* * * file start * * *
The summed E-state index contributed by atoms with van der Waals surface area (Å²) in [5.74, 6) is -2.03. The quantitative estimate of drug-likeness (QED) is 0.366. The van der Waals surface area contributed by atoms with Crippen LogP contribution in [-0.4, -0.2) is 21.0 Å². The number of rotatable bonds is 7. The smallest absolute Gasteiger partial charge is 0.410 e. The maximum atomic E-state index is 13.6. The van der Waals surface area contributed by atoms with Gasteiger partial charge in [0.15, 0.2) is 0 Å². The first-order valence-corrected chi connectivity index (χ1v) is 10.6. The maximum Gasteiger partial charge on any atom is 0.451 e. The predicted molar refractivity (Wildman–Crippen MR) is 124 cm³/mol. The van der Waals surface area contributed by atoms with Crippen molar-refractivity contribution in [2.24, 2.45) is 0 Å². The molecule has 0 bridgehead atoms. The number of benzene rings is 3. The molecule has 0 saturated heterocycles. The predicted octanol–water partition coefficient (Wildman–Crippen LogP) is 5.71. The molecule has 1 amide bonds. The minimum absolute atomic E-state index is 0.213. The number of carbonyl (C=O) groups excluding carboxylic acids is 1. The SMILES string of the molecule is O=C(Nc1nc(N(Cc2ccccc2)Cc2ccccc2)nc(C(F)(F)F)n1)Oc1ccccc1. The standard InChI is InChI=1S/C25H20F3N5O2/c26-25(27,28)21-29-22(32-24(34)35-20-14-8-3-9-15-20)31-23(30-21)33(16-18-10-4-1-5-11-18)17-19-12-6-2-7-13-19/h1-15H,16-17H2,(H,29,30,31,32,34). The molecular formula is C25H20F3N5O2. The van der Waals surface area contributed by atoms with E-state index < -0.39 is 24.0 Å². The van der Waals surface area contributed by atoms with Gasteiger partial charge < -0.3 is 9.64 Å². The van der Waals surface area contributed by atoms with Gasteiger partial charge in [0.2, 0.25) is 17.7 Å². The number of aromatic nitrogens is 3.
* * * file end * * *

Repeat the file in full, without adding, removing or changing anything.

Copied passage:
The summed E-state index contributed by atoms with van der Waals surface area (Å²) in [5.74, 6) is -2.03. The quantitative estimate of drug-likeness (QED) is 0.366. The van der Waals surface area contributed by atoms with Crippen LogP contribution in [-0.4, -0.2) is 21.0 Å². The number of rotatable bonds is 7. The smallest absolute Gasteiger partial charge is 0.410 e. The maximum atomic E-state index is 13.6. The van der Waals surface area contributed by atoms with Gasteiger partial charge in [0.15, 0.2) is 0 Å². The first-order valence-corrected chi connectivity index (χ1v) is 10.6. The maximum Gasteiger partial charge on any atom is 0.451 e. The predicted molar refractivity (Wildman–Crippen MR) is 124 cm³/mol. The van der Waals surface area contributed by atoms with Crippen molar-refractivity contribution in [2.24, 2.45) is 0 Å². The molecule has 0 bridgehead atoms. The number of benzene rings is 3. The molecule has 0 saturated heterocycles. The predicted octanol–water partition coefficient (Wildman–Crippen LogP) is 5.71. The molecule has 1 amide bonds. The minimum absolute atomic E-state index is 0.213. The number of carbonyl (C=O) groups excluding carboxylic acids is 1. The SMILES string of the molecule is O=C(Nc1nc(N(Cc2ccccc2)Cc2ccccc2)nc(C(F)(F)F)n1)Oc1ccccc1. The standard InChI is InChI=1S/C25H20F3N5O2/c26-25(27,28)21-29-22(32-24(34)35-20-14-8-3-9-15-20)31-23(30-21)33(16-18-10-4-1-5-11-18)17-19-12-6-2-7-13-19/h1-15H,16-17H2,(H,29,30,31,32,34). The molecular formula is C25H20F3N5O2. The van der Waals surface area contributed by atoms with E-state index < -0.39 is 24.0 Å². The van der Waals surface area contributed by atoms with Gasteiger partial charge < -0.3 is 9.64 Å². The van der Waals surface area contributed by atoms with Gasteiger partial charge in [0.2, 0.25) is 17.7 Å². The number of aromatic nitrogens is 3.